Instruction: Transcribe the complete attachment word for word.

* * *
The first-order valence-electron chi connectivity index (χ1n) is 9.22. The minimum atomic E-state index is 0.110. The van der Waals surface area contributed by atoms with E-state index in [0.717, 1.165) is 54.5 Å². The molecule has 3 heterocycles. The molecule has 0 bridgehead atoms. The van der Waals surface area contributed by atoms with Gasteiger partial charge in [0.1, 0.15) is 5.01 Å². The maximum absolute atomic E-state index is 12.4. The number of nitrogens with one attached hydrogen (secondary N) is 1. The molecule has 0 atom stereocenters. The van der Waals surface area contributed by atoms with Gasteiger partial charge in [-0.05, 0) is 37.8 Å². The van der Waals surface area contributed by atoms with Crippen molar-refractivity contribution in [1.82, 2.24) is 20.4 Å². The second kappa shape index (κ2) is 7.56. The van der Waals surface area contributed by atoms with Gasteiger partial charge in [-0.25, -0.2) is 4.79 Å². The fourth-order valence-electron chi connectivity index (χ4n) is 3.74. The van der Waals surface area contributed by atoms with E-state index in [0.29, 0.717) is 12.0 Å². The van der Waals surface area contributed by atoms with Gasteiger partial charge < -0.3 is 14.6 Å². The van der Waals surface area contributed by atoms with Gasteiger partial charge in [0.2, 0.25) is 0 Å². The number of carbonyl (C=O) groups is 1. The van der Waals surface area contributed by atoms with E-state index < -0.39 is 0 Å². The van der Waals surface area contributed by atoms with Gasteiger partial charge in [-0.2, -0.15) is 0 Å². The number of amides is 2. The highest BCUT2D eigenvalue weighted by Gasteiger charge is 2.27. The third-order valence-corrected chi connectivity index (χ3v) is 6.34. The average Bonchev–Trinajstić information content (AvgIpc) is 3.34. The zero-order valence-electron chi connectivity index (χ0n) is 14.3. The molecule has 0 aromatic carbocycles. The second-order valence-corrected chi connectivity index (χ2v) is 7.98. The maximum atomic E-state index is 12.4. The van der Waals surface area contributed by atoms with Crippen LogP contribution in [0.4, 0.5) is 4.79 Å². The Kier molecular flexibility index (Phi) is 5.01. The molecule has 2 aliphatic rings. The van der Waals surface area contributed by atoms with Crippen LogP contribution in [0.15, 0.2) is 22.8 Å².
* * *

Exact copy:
The first-order valence-electron chi connectivity index (χ1n) is 9.22. The minimum atomic E-state index is 0.110. The van der Waals surface area contributed by atoms with E-state index in [0.717, 1.165) is 54.5 Å². The molecule has 3 heterocycles. The molecule has 0 bridgehead atoms. The van der Waals surface area contributed by atoms with Gasteiger partial charge in [0.1, 0.15) is 5.01 Å². The maximum absolute atomic E-state index is 12.4. The number of nitrogens with one attached hydrogen (secondary N) is 1. The molecule has 0 atom stereocenters. The van der Waals surface area contributed by atoms with Gasteiger partial charge in [-0.05, 0) is 37.8 Å². The van der Waals surface area contributed by atoms with Crippen molar-refractivity contribution in [1.82, 2.24) is 20.4 Å². The second kappa shape index (κ2) is 7.56. The van der Waals surface area contributed by atoms with Gasteiger partial charge in [-0.25, -0.2) is 4.79 Å². The fourth-order valence-electron chi connectivity index (χ4n) is 3.74. The van der Waals surface area contributed by atoms with E-state index in [0.29, 0.717) is 12.0 Å². The van der Waals surface area contributed by atoms with Gasteiger partial charge < -0.3 is 14.6 Å². The van der Waals surface area contributed by atoms with Gasteiger partial charge in [0.2, 0.25) is 0 Å². The number of carbonyl (C=O) groups is 1. The van der Waals surface area contributed by atoms with E-state index < -0.39 is 0 Å². The van der Waals surface area contributed by atoms with Gasteiger partial charge in [-0.2, -0.15) is 0 Å². The number of amides is 2. The highest BCUT2D eigenvalue weighted by Gasteiger charge is 2.27. The third-order valence-corrected chi connectivity index (χ3v) is 6.34. The average Bonchev–Trinajstić information content (AvgIpc) is 3.34. The zero-order valence-electron chi connectivity index (χ0n) is 14.3. The molecule has 0 aromatic carbocycles. The second-order valence-corrected chi connectivity index (χ2v) is 7.98. The maximum atomic E-state index is 12.4. The van der Waals surface area contributed by atoms with Crippen LogP contribution in [0.4, 0.5) is 4.79 Å². The Kier molecular flexibility index (Phi) is 5.01. The molecule has 2 aliphatic rings. The van der Waals surface area contributed by atoms with Crippen LogP contribution in [0.15, 0.2) is 22.8 Å².